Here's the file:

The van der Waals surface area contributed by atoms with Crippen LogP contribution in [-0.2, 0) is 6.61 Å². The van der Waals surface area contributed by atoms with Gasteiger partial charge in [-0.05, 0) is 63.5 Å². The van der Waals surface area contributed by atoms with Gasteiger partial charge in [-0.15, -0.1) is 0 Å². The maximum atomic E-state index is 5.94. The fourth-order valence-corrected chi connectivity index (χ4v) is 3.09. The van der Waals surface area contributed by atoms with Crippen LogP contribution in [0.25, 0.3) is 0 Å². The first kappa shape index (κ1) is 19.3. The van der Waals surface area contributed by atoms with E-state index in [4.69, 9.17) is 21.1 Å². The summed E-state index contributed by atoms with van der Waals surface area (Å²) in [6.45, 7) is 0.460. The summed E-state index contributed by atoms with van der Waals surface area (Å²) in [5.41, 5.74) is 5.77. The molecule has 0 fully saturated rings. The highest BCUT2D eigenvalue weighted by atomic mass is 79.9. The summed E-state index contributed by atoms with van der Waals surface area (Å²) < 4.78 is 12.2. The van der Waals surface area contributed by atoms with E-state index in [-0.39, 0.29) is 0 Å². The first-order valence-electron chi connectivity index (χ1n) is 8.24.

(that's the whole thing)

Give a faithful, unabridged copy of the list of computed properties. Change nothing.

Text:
The van der Waals surface area contributed by atoms with Crippen LogP contribution in [-0.2, 0) is 6.61 Å². The van der Waals surface area contributed by atoms with Gasteiger partial charge in [-0.05, 0) is 63.5 Å². The van der Waals surface area contributed by atoms with Gasteiger partial charge in [-0.15, -0.1) is 0 Å². The maximum atomic E-state index is 5.94. The fourth-order valence-corrected chi connectivity index (χ4v) is 3.09. The van der Waals surface area contributed by atoms with Crippen LogP contribution in [0.25, 0.3) is 0 Å². The first kappa shape index (κ1) is 19.3. The van der Waals surface area contributed by atoms with E-state index in [4.69, 9.17) is 21.1 Å². The summed E-state index contributed by atoms with van der Waals surface area (Å²) in [6.45, 7) is 0.460. The summed E-state index contributed by atoms with van der Waals surface area (Å²) in [5.41, 5.74) is 5.77. The molecule has 0 fully saturated rings. The highest BCUT2D eigenvalue weighted by atomic mass is 79.9. The summed E-state index contributed by atoms with van der Waals surface area (Å²) < 4.78 is 12.2. The van der Waals surface area contributed by atoms with E-state index in [-0.39, 0.29) is 0 Å². The first-order valence-electron chi connectivity index (χ1n) is 8.24.